Thanksgiving Recipes Part III: Making Perfect Gravy

perfect gravy small

Ok. Here it is, guys. The piece du resistance. The stuff that really makes your mouth water at Thanksgiving. The liquid gold you want to bathe in. The stuff you’d sell your kids for. Wait, what?

I give you the ultimate killer gravy.

Believe it or not, gravy is super simple to make and mighty tasty on its own, but especially delicious on potatoes, stuffing, turkey and anything else you want to smother.

All you need are the pan juices from that purdy golden bird you so perfectly roasted, some flour, some stock, a little pepper, and some lemon juice and green onions if you’re feeling fancy. Let’s pretend there’s a photo of the ingredients here, shall we?

So remember from this post what you do after you take the turkey out of the oven? That’s right! You let it rest! While said bird is resting, you take the roasting pan with the pan juices and put it on the stove and heat it up with some flour. {Now, all of these increments I’m going to give you are what worked for me. Every turkey will give off different amounts of juices. Also, some people like runny gravy, some like it thick. I tried to land mine somewhere in the middle so you could adjust it easily to how you like it. I’m giving you the method and you and run with it and make it your own.}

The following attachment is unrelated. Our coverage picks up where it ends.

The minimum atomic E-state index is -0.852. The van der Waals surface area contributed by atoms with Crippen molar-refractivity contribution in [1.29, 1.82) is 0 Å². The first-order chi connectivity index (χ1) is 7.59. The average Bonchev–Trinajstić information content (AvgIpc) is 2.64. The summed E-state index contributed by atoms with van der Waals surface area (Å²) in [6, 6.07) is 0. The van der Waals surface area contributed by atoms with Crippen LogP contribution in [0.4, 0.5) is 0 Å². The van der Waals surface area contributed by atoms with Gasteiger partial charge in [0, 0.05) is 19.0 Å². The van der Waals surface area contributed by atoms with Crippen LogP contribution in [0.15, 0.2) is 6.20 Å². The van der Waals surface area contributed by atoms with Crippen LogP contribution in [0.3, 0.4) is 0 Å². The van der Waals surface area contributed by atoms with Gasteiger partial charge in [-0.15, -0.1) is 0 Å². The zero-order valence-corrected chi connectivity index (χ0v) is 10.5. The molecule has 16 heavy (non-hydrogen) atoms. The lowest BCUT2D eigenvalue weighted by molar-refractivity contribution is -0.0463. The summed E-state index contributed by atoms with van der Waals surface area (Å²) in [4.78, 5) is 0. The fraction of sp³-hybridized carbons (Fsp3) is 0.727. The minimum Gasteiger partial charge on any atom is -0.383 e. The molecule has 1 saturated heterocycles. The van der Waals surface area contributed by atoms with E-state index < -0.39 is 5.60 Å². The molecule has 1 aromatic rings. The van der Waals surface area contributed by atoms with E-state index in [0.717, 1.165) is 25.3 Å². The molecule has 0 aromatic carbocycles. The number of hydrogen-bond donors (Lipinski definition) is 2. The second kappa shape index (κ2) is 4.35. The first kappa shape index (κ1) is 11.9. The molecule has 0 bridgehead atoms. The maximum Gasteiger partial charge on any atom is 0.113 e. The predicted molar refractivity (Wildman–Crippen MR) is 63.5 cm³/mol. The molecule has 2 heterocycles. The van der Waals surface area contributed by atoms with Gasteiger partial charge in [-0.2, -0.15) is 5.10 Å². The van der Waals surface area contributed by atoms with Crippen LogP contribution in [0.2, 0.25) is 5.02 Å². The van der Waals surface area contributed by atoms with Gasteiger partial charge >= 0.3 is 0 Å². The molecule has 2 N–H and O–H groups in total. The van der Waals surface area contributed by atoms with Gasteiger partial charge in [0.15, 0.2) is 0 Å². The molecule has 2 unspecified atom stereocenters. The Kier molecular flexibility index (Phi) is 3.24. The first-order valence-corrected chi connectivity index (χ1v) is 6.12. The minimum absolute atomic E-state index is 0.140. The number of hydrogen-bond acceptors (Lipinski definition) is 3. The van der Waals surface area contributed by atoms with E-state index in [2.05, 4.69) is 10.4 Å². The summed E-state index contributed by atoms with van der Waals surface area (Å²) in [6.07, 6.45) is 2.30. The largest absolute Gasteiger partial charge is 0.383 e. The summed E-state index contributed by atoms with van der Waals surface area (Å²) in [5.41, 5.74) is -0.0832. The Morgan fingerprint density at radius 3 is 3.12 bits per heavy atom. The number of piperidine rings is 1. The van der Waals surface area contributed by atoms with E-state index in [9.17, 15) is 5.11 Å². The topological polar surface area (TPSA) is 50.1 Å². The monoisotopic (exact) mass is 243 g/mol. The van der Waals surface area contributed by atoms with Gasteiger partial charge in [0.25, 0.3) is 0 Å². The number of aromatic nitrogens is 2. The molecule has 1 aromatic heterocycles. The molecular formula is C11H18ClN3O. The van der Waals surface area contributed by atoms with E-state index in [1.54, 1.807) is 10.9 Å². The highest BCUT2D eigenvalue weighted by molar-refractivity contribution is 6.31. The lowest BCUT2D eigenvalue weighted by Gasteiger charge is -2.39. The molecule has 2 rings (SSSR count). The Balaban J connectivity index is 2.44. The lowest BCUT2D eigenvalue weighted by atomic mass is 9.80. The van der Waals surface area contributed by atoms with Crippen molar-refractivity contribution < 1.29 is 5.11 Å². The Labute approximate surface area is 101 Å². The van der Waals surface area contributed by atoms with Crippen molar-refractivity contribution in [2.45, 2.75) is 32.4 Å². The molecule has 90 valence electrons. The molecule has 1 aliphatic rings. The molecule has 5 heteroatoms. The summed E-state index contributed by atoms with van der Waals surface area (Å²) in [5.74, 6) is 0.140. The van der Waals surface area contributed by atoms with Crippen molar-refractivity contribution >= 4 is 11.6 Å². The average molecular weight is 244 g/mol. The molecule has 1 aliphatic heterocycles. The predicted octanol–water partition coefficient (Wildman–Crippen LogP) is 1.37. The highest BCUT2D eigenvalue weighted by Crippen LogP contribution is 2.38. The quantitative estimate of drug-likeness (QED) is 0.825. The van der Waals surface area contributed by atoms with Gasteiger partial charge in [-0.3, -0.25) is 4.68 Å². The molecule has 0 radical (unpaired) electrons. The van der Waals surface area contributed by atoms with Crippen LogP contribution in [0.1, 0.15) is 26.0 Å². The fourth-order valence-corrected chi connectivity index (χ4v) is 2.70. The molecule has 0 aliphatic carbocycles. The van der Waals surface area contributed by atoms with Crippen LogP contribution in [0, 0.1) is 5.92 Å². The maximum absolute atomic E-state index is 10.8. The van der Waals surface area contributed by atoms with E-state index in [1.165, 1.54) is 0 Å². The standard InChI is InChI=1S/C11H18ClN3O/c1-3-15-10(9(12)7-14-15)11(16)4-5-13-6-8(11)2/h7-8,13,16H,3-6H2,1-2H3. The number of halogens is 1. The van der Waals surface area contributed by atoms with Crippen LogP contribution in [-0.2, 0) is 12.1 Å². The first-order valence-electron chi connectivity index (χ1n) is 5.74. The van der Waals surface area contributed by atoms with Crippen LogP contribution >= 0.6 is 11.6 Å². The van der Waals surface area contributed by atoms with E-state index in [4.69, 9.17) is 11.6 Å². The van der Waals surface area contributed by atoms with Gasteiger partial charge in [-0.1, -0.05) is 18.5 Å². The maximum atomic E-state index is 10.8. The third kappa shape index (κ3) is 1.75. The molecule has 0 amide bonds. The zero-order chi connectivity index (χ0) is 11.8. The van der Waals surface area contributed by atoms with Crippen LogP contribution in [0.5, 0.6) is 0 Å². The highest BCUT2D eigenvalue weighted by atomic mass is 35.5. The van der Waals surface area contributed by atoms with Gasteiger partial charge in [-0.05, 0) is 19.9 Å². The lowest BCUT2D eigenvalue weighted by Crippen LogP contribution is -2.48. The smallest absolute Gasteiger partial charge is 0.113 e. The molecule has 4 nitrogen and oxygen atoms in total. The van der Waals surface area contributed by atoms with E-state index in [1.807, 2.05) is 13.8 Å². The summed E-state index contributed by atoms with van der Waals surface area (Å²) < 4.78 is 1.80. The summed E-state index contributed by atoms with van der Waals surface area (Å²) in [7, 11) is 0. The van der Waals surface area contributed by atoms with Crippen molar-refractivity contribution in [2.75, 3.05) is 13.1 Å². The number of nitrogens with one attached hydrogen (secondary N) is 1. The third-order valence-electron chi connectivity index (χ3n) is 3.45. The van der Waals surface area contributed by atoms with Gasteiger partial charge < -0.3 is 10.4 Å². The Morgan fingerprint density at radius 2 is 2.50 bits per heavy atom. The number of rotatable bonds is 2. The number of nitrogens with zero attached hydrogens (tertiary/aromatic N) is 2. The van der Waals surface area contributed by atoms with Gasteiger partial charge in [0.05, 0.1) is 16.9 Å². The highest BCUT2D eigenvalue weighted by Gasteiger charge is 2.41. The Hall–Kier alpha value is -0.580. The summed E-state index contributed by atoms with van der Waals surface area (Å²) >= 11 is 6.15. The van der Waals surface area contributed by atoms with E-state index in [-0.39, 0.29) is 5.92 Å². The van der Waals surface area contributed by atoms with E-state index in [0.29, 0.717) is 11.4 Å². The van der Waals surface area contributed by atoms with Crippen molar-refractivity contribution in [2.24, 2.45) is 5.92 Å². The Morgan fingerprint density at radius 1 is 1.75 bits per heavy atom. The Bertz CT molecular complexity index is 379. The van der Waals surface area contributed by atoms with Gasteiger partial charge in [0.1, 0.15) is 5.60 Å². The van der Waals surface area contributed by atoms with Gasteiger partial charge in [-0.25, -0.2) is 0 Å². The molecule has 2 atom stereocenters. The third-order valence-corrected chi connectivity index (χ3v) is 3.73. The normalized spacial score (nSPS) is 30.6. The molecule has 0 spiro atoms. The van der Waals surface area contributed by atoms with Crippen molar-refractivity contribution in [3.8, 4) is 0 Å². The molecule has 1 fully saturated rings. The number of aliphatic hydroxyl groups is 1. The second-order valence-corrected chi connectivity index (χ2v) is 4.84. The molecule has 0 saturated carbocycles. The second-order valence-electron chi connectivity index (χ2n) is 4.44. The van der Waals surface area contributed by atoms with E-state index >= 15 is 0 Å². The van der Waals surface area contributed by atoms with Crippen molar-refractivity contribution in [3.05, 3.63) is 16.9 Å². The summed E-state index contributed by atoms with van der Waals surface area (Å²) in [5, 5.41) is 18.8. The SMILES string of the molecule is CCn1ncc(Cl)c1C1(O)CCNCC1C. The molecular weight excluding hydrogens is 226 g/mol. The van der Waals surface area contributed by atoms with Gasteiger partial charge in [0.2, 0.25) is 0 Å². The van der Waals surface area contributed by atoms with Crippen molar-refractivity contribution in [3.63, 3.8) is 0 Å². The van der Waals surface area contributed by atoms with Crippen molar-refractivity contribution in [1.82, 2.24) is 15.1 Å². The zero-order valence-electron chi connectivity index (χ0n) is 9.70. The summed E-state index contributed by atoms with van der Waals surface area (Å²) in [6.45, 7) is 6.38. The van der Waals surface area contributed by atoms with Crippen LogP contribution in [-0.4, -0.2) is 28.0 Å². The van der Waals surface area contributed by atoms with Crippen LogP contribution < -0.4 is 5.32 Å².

perfect gravy 2 small

Why do we add in the flour over top of the pan juices? This is a great way to prevent lumps. If you sprinkle flour over top of a bunch of hot liquid, you’ll get lumps.

Lumps = no bueno.

This brings me to my next point- if your bird happened to give off a lot of liquid, pour a bunch of it off so you’re left with about 1/4-1/2 cup {which won’t seem like a lot since you’re cooking in the roasting pan.} PS- have you seen those handy dandy fat separator cups? That would be a great tool to use. PPS- if there seems to be big chunks of random you don’t know what in the bottom of the roasting pan take those out. The best way to explain this is like a chunky film that forms that can be removed in one sheet. You’ll know it when you see it. Let’s just leave it at that. I don’t want to scar you for life.